Why the TEF could change the way students think about a university education

This article was written by Chris Husbands

It is one of the remarkable transformations of our time: the world is going to university, and participation in higher education is increasing. On every continent, more young people are going to university than ever before, and increasing numbers are graduating. In the UK, over a third of 18-year-olds go to university – and that figure is higher in the US, Canada and Korea, and rising fast in China and Africa.

As a result, around the world, governments are challenging their university systems to play an ever greater part in generating knowledge, educating highly skilled workforces and building more cohesive societies.

At the same time, they are puzzling about how to afford mass higher education. And that situation opens up a potential gap, between the world of higher education providers and the world of stakeholders – who are demanding more, and demanding it more accessibly.

Teaching excellence

Universities are unique institutions – not just because they undertake research or because they teach – but because, uniquely, they do both. And great teaching matters – it matters to universities as much as it matters to schools and colleges. And for the first time the quality of teaching at English universities will be assessed as part of the introduction of the teaching excellence framework (TEF).

Of course, identifying and recognising high quality teaching is both simple and complex. Excellence in teaching is something we all know when we see it, but specifying what exactly it is turns out to be a more complex exercise.

The TEF addresses this in a sensible way. It does not set out to assess teaching quality directly, but to look for those features which are the consequence of high quality teaching and student engagement, such as strong student responses, high levels of progression and retention.

The TEF begins from a common sense position – that teaching quality, learning environment and student outcomes are the right places to look for evidence of the impact universities have. It then derives “core metrics” from the annual National Student Survey and HESA data on student initial employment – and uses these to develop initial theories about the work universities are doing.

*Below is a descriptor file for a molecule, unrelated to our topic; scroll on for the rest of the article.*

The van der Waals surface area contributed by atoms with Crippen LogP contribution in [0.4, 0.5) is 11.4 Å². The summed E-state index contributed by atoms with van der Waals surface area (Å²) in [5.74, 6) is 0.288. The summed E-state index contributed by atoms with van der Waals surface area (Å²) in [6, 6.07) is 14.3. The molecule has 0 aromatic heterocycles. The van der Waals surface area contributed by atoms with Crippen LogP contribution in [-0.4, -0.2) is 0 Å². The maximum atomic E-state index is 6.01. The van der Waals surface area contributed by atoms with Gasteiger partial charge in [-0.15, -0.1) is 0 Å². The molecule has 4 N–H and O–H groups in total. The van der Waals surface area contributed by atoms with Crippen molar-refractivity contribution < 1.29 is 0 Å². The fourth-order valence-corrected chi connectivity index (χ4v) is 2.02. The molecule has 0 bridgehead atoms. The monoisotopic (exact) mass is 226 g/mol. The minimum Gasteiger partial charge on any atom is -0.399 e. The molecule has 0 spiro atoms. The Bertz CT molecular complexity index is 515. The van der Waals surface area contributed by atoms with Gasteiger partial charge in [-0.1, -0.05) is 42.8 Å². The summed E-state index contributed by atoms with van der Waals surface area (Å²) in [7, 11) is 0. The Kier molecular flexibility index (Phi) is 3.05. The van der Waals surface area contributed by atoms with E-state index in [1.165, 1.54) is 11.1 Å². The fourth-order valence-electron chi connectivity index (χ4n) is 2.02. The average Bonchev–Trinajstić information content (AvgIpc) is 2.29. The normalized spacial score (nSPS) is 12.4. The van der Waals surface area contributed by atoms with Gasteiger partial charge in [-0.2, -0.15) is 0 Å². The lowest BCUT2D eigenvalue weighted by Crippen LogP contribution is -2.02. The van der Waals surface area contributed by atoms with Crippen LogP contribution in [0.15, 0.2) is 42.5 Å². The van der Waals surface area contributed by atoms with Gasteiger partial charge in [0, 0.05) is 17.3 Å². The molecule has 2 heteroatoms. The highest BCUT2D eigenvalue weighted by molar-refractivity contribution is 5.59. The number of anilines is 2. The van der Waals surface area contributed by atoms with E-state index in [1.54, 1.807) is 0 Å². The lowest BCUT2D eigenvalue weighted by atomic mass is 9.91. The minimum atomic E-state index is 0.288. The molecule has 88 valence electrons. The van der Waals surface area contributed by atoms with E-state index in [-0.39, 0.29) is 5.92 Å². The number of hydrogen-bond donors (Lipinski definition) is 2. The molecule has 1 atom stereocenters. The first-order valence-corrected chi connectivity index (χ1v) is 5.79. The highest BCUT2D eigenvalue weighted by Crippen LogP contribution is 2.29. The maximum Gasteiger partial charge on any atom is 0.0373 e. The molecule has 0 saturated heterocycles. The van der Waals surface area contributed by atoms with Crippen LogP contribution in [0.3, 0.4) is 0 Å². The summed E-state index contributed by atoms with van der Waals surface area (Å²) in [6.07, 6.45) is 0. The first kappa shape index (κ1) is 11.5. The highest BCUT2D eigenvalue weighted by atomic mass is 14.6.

All of this will be overseen by a panel drawn from across and beyond the sector, applying its judgement and expertise – and I am the chair of the panel.

High stakes

The TEF brings the opportunity to create a structure to celebrate excellence, provide clearer market signals and enhance quality across the sector. And if we get it right, to give yet stronger signals to international students about the sheer quality to be found across UK higher education.

The UK government is clear that it wants to create a link between funding and teaching quality, which will provide opportunities to reinforce and celebrate quality. And this is an opportunity to enhance understanding of higher education and of the way teaching is developing in a responsive and fast-changing sector.

Of course there are potential risks, both for individual institutions and also to UK higher education as a global brand. That means that the panel has to get the process right, and navigate a route through a complicated mass of data on a diverse sector.

Much of the initial work has been focused on understanding and responding to sector concerns, and these matter a lot. But there are other interests, too, which is why there is student representation on the TEF panel – because we need to be alert to student concerns about the overall quality of provision. So although it is important to reflect sector concerns, it is also necessary for the sector to recognise that universities matter to others, too.

There is no denying that the stakes in the TEF are high – high for government, high for universities and high for UK higher education. But if it is designed properly, and managed effectively, the TEF can give us the opportunity to celebrate excellence and provide a common way to think about how it develops.

And with more and more young people going to university, it becomes all the more important to develop a framework we can use to communicate clearly what is going on in university teaching.

The Conversation

Chris Husbands, Vice Chancellor, Sheffield Hallam University

This article was originally published on The Conversation. Read the original article.

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